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Mithika Mwenda lecture on climate justice at Climate Change and Development Conference, Morocco, 7 October

Africa Can Feed Africa Now: Translating Climate Knowledge into Action

October 7, 2014, Marrakech, Morocco


Ms. Fatima Danton, the Director of Special Projects at UN Economic Commission for Africa and the Coordinator of the African Climate Policy Centre;

Colleagues Ladies and Gentlemen, all protocols observed;

We are here, once more, to exchange our views and analysis to interrogate the progress we achieved over the past year with regard to climate change responses to our countries and regions and sectors

For the last four years, stakeholders from across African have been meeting in a converge that has solidified our resolve to address climate change, and us as the civil society, we find it very fulfilling that the CCDA space continue to provide an opportunity for us to exchange ideas, interrogate emerging issues and extend our conversations with other stakeholders in a one-stop-shop in the unique CCDA sessions.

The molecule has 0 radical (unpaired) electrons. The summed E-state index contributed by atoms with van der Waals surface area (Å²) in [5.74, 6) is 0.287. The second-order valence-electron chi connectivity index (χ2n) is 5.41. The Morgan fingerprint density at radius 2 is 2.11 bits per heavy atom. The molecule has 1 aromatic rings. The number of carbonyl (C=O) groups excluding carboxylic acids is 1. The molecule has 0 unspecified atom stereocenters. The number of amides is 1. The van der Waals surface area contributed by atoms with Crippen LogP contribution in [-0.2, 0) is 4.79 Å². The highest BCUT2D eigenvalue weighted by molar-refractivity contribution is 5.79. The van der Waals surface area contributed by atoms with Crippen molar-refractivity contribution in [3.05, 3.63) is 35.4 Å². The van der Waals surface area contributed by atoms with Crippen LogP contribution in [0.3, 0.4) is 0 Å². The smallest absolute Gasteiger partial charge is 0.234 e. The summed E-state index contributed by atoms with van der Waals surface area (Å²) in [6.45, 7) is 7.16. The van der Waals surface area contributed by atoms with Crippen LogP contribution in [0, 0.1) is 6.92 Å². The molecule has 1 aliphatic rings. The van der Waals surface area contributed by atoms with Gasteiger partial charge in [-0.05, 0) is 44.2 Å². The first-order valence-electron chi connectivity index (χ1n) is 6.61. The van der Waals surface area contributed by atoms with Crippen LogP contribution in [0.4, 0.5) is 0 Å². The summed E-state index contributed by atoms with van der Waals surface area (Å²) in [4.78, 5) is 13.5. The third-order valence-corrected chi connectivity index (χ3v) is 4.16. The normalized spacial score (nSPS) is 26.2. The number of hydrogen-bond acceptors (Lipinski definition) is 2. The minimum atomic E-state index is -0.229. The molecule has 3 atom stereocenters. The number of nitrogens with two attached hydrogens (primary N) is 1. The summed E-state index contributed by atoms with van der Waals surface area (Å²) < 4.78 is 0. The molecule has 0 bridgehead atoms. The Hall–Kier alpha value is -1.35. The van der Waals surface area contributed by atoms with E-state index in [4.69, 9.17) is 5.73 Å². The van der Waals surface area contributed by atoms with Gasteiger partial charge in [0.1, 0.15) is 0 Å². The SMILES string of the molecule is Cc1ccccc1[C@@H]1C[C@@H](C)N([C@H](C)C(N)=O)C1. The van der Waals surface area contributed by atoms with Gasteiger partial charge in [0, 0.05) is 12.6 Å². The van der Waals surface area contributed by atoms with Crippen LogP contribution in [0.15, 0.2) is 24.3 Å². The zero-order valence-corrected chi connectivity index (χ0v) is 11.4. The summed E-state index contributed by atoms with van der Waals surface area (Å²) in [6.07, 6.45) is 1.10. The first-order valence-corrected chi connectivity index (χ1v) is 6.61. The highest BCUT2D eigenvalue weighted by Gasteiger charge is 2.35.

The CCDA-IV comes at the heels of the NY Climate Summit, and am sure you know what was achieved in terms of ambitions announcements by world leaders. My sense is that CLIMDEV Africa Programme, which leads the African continent into consolidating our voices and coordinating our actions on climate change, should be having reservations on the true outcome of the much-publicised Leaders Summit.

But to us as the Civil Society, NY was once again a hype just like Copenhagen was in 2009, though this time round, the negligibly augmented the Green Climate with a total pledge of US$1.3 Billion, which falls short of what is required to finance adaptation, leave alone mitigation in Africa.

What inspired us despite the evident disinterest by World Leaders to genuinely address climate change, was the hundreds of thousands of people who populated the streets of Manhattan in a show of might and solidarity never witnessed before in the history of climate processes. That around 400,000 Americans could brave the summer heat to pour into the streets is a strong statement to our leaders that citizens are becoming impatient with their inaction, and are ready to steer the wheel towards climate-free world without them.